Terroir is not a word that is necessarily associated with meat in our latitudes. This term, which is difficult to translate into German, refers to the natural factors of a place and is used primarily by winegrowers and wine connoisseurs. However, this is actually not quite the case. After all, it is precisely through the relationship between humans and (farmed) animals that the peculiarities of a region, its people, culture and culinary customs crystallize in just as unadulterated a way as in a bottle of fine wine. Sure, you can argue about the our liking for certain characteristics. However, it is precisely these characteristics that give a product its profile or, as Albert Howard, the founder of organic farming, put it, “something like a personality” – and in this way serve as a hopeful alternative to the globalized one-size-fits-all product. Because it is affected by both extremes, this is especially evident when it comes to beef. Not counting mass-production, farmers in all corners of the world are tinkering with the world’s best beef in small batches but on a grand scale. What tricks do they have up their sleeve? What does an American premium beef keeper swear by? What doesn’t come into the Irish cattle guru’s enclosure? Do they really hire a geisha to massage the legendary Kobe cattle?
Strict rating procedure
Farms and ranches as far as the eye can see, endless green pastures with stately Black Angus cattle, and yes, even their own university dedicated to perfecting beef production down to the last detail. It is therefore hardly surprising that in the American state of Nebraska, an incredible 6.5 million cattle are slaughtered annually for every 1.8 million inhabitants. More than one billion euros per year is pumped into the coffers by national and international beef exports, making the state the the absolute number one in the USA. The USA has a strict rating procedure, which is monitored and regulated by the federal government. The USDA Agricultural Marketing Service, a branch of the Department of Agriculture, has adopted a precise definition that distinguishes beef quality into eight broad groups, with Prime, Choice and Select among the cream of the crop for steak. Because only two percent of the total production in the USA receives this seal of quality – in Nebraska, by comparison, the figure is five percent – prime quality can only be found in the absolute top gastronomy.
Agricultural land of milk and honey
One man who knows how to create such a fine piece is Douglas Beller. On his farm in the sleepy town of Lindsay, which he runs together with his two brothers Dwayne and Dennis, know-how passed down through generations meets high-tech expertise and science. The herd is monitored in detail with the help of complex computer programs that provide continuously updated data on the physical condition of the cattle “It also allows us to trace each of our calves all the way back to birth,” says Doug Beller. “It helps us tremendously to see where the best calves are coming from, which allows us to then work directly with the breeders to identify the best breeding bulls.” Now in their third generation, the three brothers manage around 1976 acres (800 hectares) of land on their farm, which specializes in corn cultivation and cattle fattening. “We can feed our own animals for the most part with the corn we grow here on the farm.” The trio’s ability to be self-sufficient is due to a natural resource treasure located in the Midwestern United States: the Ogallala Aquifer. This huge underground aquifer supplies water to more than 90 percent of Nebraska’s land, turning the area into an agricultural cornucopia. The main ingredient in their concentrate feed is high-moisture corn, a corn silage that must be harvested at about 30 percent moisture. “The time frame for harvesting is extremely small. In some cases, we have to harvest our entire fields within a week,” explains Doug Beller. The ingenious calf diet also includes dry corn, grass, supplements and a very special ingredient that people in Nebraska swear by – distillers grain. This by-product, which is produced during the distillation of ethanol from corn, has a doping effect on the already robust and hearty cattle. “The energy and protein value is higher than regular corn and, when used properly, allows for truly high-end beef.”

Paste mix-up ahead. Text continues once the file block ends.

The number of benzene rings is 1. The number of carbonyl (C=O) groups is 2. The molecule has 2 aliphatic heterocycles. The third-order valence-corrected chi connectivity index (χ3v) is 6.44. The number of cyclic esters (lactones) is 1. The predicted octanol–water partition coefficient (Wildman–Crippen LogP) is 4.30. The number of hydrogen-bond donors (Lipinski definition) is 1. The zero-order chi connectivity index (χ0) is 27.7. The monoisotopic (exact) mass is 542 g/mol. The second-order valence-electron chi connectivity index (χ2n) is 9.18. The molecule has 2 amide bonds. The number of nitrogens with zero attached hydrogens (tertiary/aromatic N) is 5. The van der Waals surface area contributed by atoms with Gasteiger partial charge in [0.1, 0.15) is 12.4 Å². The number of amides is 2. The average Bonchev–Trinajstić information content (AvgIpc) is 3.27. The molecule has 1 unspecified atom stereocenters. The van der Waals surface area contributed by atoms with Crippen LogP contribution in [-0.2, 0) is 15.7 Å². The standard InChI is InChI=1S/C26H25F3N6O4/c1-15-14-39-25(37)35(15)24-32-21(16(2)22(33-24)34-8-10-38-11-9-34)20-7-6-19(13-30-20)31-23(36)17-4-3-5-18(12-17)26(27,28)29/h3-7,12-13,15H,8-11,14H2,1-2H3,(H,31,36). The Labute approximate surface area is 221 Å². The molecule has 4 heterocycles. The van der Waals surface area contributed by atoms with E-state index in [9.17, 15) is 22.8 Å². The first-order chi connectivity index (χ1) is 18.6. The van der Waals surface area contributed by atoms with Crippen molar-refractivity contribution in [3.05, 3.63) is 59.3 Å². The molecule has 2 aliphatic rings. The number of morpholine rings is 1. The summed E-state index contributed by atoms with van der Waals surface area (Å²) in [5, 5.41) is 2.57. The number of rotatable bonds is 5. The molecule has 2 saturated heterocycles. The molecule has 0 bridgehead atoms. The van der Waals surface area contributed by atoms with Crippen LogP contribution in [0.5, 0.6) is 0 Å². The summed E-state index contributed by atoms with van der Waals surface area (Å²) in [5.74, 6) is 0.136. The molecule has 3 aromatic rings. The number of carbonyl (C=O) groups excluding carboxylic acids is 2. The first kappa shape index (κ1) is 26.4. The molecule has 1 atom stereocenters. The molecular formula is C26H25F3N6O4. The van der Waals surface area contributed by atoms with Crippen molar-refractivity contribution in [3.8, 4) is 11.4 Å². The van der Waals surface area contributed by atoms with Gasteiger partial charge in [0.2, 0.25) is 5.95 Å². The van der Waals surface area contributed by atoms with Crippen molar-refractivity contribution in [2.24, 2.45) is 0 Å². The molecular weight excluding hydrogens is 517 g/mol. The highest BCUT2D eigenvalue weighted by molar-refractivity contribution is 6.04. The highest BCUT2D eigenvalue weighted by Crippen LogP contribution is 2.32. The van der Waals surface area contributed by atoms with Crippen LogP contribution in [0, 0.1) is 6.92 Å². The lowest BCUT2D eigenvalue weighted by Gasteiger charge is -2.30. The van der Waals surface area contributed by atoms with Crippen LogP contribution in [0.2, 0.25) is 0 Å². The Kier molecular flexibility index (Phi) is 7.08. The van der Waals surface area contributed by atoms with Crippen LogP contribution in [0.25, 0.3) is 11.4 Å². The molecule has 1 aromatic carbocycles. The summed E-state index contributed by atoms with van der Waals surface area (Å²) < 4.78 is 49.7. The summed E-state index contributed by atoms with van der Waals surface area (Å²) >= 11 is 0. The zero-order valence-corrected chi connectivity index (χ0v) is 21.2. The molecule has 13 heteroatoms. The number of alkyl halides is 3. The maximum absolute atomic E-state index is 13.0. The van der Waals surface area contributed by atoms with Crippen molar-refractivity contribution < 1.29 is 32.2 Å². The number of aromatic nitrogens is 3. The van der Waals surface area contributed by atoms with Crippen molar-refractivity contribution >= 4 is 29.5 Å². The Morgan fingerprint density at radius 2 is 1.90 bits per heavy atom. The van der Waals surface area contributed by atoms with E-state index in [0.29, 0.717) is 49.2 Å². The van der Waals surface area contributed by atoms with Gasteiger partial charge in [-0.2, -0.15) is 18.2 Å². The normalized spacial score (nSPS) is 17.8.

The animals are fed twice daily with this superfood, which gives Nebraska beef its unique flavor and a tenderness that is second to none. Once or twice a month, a nutritionist visits the Beller Farm and inspects the calves’ condition. The aim is to continually improve the feed mixture so that it meets the high quality standards.
Irish flagship farmer
The fact that feed is the cornerstone of the producer’s craft is also apparent when it comes to Beller’s Irish counterparts Luke Smith and Paul Turley. When compared to the USA, the major difference here – that is, uninterrupted grazing without fattening, which is typical in Ireland – is not a matter of craftsmanship in the narrower sense, but rather a deeply rooted, cultural understanding of cattle farming, one that has been perfected in Ireland for over 5,000 years. Particularly in the acclaimed Ulster region, herds of cattle are as much a part of the landscape as the tap is to the pub counter. It is precisely here that Luke Smith follows the Irish tradition while also opening it up to the globalized market of the 21st century without any reservations.
However, Luke Smith is no typical farmer. Indeed, long before the cattle graze and thrive on the green, rolling pastures of Ireland, Smith concerns himself with genetics. This means that he organizes the logistical conditions necessary for creating promising breeds of cattle. Smith’s most successful venture to date was a cross between a Michitsuru bull from Japan and the Black Angus cow that is so common in Ireland. What this means in concrete terms is that the semen of a Michitsuru bull is first sent to Ireland; this bull was chosen by Smith and Japanese researchers based on vast amounts of data. Fertilization, that is, inserting the bull semen into a Black Angus cow, then takes place in Ireland. “I have a number of farmers throughout Ireland who receive precise husbandry guidelines from me in the form of a contract. That means I make sure they tend their land properly for the cattle, feed them as specified and look after their welfare.” Among Smith’s farmers, one in particular stands out. “You could say Paul Turley is my flagship farmer,” Smith gushes about the two-time Beef Farmer of the Year from Downpatrick.